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Former county employee alleges ‘sweatshop’ conditions

Tia Lynn Ivey News

By Tia Lynn Ivey

A resigned Morgan County employee is leveling hefty allegations against County Manager Adam Mestres, accusing him of bullying, creating a hostile work environment, and treating county employees like they work in a “sweatshop in a third world country.” County Commissioners investigated Former Morgan County Animal Control Director Donna Prior’s claims and are sticking by Mestres, insisting none of Prior’s accusations hold any merit. 

Prior handed in her resignation at the end of December along with a scathing letter to county commissioners against Mestres. Prior details months of conflict between her and Mestres which came to a boiling point after Mestres went over her head to the Humane Society of Morgan County in an effort to partner with the non-profit organization and revamp the county’s animal control, against Prior’s wishes. 

“Adam held a private meeting with the humane society asking them to be primary partner for animal control…I have sixteen-plus years experience and knowledge regarding animal control, but Adam, with no experience regarding animal control—other than a box of bullets—wants to reinvent the wheel. My opinions are disregarded,” wrote Prior, who also accused Mestres of wanting to undo the progress Prior has overseen at animal control in the last 16 years, including a animal surgery program she started over a decade ago. 

Prior, who is also one of the founding members of Companion Animal Rescue, Inc. (CARI), wrote to commissioners that soon after Mestres was hired as the county manager that she requested a third party always be present for any conversations between them.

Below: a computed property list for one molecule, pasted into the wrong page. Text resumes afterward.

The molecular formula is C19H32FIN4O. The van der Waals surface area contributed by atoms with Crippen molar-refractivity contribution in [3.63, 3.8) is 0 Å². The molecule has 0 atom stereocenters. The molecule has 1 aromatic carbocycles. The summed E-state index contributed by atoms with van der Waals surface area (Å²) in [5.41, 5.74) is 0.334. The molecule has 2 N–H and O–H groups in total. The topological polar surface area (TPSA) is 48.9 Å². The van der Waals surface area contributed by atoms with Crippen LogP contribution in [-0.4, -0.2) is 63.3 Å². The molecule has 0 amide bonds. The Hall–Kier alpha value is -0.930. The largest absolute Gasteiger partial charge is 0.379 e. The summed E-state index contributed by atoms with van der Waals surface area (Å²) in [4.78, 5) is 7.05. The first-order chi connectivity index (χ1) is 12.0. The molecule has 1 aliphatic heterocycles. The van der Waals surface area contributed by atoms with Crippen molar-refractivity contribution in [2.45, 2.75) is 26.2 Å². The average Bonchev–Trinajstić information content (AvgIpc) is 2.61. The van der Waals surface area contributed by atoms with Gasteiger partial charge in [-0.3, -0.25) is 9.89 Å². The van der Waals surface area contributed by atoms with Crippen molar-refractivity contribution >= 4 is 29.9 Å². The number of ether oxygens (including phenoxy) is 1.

“He bullies and interrogates county employees. Most people are afraid to make a big deal out of it because they are afraid of being fired,” wrote Prior. “It is a sad day in Morgan County when multiple commissioners have been informed by multiple employees of the hostile work environment created by the county manager—and yet, he continues to be in a position to bully the hard workers of this great county.”

Prior alleged that Mestres expressed his ideal version of animal control would be “a box of bullets,” an expression used to describe how animal control operated decades ago when strays dogs captured by animal control were shot in the head.  Prior, who has worked under three county managers, also alleged the conditions for employees under Mestres worsened significantly. 

“Working at Animal Control under the new county manager is like a sweatshop in a third world country—not enough employees and a lot of expected to be accomplished within a short amount of time each day. Everyone works for pennies, with no overtime allowed.”

The Morgan County Board of Commissioners released a joint statement concerning Prior’s allegations sent to them via e-mail after she resigned. 

“The e-mail contained a number of inflammatory comments toward the County Manager. After review, the Commission finds no evidence to support any negative allegations made toward County Manager Adam Mestres. The Commission unanimously supports Mr. Mestres in his role as Morgan County Manager,” stated the press release from County Commissioners Ron Milton, Donald Harris, Andy Ainslie, Philip Von Hanstein, and Ben Riden. “The Board of Commissioners and County Manager fully support a proactive animal services department and is actively recruiting a new director. The County will continue to work closely with all animal rescue partners. 

“The Commission wishes to thank Ms. Prior for her 16 years of service as an employee of this great county and wishes her the very best a she embarks on a new journey in her career,” added the county commissioners in the press release. 

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